Pharmacology set 2

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Anonymous
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242912
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Pharmacology set 2
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2013-10-26 00:46:56
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Pharmacology seizure meds
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  1. Seizures may be due to
    congenital defects, hypoxia at birth, head trauma, brain tumors, metabolic disorders or alcohol withdrawal
  2. idiopathic seizures
    They can also occur without any known cause
  3. partial seizure
    When the electrical discharge is limited to only adjacent areas (in the cerebral cortex
  4. generalized seizure.
    when it spreads outside the cerebral cortex or through distant parts of brain
  5. PARTIAL, Simple:
    no loss of consciousness, limited to one part of the body (e.g. convulsions of a single limb).
  6. Partial, Complex:
    impairment of consciousness, confused or bizarre behavior.
  7. GENERALIZED, Tonic-Clonic
    (Grand mal) consists of alternating periods of synchronous muscle jerks (clonic) and muscle rigidity (tonic phase) with impairment of consciousness; followed by a period of CNS depression.
  8. Generalized, Absence Seizures
    (Petit mal)is a brief, frequent losses of consciousness with staring and fluttering eyelids that last 10-30 seconds.
  9. Generalized, Status Epilepticus
    (SE) is a persistent general seizure (>30 minutes) which can be life threatening if not stopped.
  10. MIXED TYPES
    A seizure may start as a partial seizure and progress into a generalized seizure.
  11. BIOCHEMICAL BASIS OF ANTI-SEIZURE MEDICATIONS
    Anti-seizure medications prevent either the initial discharge or the spread of electrical discharge. At a molecular level there are several ways that anti-seizure medications may act.
  12. Anti-Seizure can act by
    They may act by inhibiting Na influx through gated pores across the neural membrane, thus inhibiting depolarization. The two most commonly prescribed anti-seizure medications, phenytóin (Dilantin) and carbamazepine (Tegretol), act by this mechanism. Delay of the depolarization process prevents the neuron from rapid repeated depolarization (a characteristic of epileptic seizures) without preventing slower normal depolarization.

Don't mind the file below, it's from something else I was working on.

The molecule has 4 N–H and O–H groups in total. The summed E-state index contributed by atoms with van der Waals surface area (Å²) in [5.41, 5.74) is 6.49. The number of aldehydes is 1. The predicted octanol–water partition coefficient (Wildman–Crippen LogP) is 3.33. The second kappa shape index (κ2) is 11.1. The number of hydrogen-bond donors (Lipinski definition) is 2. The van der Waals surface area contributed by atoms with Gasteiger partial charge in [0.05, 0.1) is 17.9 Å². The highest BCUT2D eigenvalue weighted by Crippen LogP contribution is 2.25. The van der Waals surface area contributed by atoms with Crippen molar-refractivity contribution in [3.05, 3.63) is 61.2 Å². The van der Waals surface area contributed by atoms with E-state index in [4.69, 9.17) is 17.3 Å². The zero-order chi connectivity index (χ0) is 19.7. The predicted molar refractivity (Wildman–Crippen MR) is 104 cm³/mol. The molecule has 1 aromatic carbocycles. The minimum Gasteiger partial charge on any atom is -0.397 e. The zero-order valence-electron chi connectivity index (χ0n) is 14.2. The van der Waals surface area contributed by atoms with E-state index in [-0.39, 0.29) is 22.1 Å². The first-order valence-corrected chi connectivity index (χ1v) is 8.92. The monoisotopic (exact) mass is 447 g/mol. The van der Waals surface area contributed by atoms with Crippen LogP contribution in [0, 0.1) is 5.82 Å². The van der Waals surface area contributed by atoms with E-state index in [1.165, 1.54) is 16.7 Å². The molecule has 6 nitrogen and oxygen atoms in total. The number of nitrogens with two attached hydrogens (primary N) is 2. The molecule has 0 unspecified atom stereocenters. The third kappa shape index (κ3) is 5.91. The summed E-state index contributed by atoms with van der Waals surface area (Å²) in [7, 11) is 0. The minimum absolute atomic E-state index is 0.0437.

13. Anti-Seizure can act by B
    They may act by enhancing the effect of inhibitory pre-synaptic neurons. Inhibitory neurons in the brain often have GABA as their neurotransmitter. GABA binds to ion transport proteins embedded in the post-synaptic membrane and enhances chloride transport into the neuron and potassium ion out of the neuron, thus stimulating hyperpolarization of the post-synaptic neuron, making it more difficult for the neuron to fire.
  14. Anti-Seizure can act by C
    C. Anti-seizure medications may act by inhibiting excitatory pre-synaptic neurons. Pre-synaptic excitatory neurons commonly release an amino acid, glutamate or glycine, as their neurotransmitter. Glutamate can bind to NMDA receptors in the post-synaptic neuron (NMDA = N-methyl D aspartate). Binding to these receptors 3 stimulate Na+ and Ca+2 channels to open and to depolarize the post-synaptic neuron. Drugs which act to inhibit glutamate release will inhibit the firing of post-synaptic neurons
  15. Anti-Seizure can act by D
    D. Drugs that are effective against absence seizures, such as valproic acid (Depakote), inhibit the depolarization of T-type Ca+2 channels. Rapid firing of T-type Ca+2 channels in the hypothalamus appears to be responsible for absence seizures. Delaying depolarization of these hypothalamic neurons alleviates absence seizures.
  16. Phenytóin (Dilántin)
    Phenytóin (Dilántin) acts to inhibit the sodium channels in the post-synaptic neuron, but only when repeat frequent firing of the neuron has occurred so that the neuron has not had time to completely repolarize. It appears to have little effect on normally discharging neurons. It works on all types of seizures except absence seizures.
  17. Adverse effects of phenytóin:
    1. sedation, ataxia(incoordination), cognitive impairment 2. gingival hyperplasia (approximately 20-40%) 3. dermatitis (2-5%) is extremely severe in rare cases(Steven-Johnson syndrome) 4. teratogenicity (cleft palate, heart defects). Patients on phenytoin have 4-6% incidence of birth defects (cleft lip particularly common) vs. 2% in general population; this may be due to inhibition of folic acid absorption; folic acid supplements are recommended in all pregnant women. 5. sudden withdrawal may produce status epilepticus (SE)
  18. Fosphenytoin (Cerebyx)
    is a new drug related to phenytóin. It is more water soluble, less alkaline (pH 8.8), easier on veins when used for IV control of status epilepticus.
  19. Topiramate(Topomax)
    Topiramate(Topomax) appears to work to inhibit Na channels and to augment the action of the GABA receptors. It is most commonly used in the treatment of partial complex seizures. It has official FDA approval for prevention of migraines, off label use for neuropathic pain (e.g. burning sensations in feet), and drug withdrawal. It has recently been FDA approved for weight loss. It is now off patent.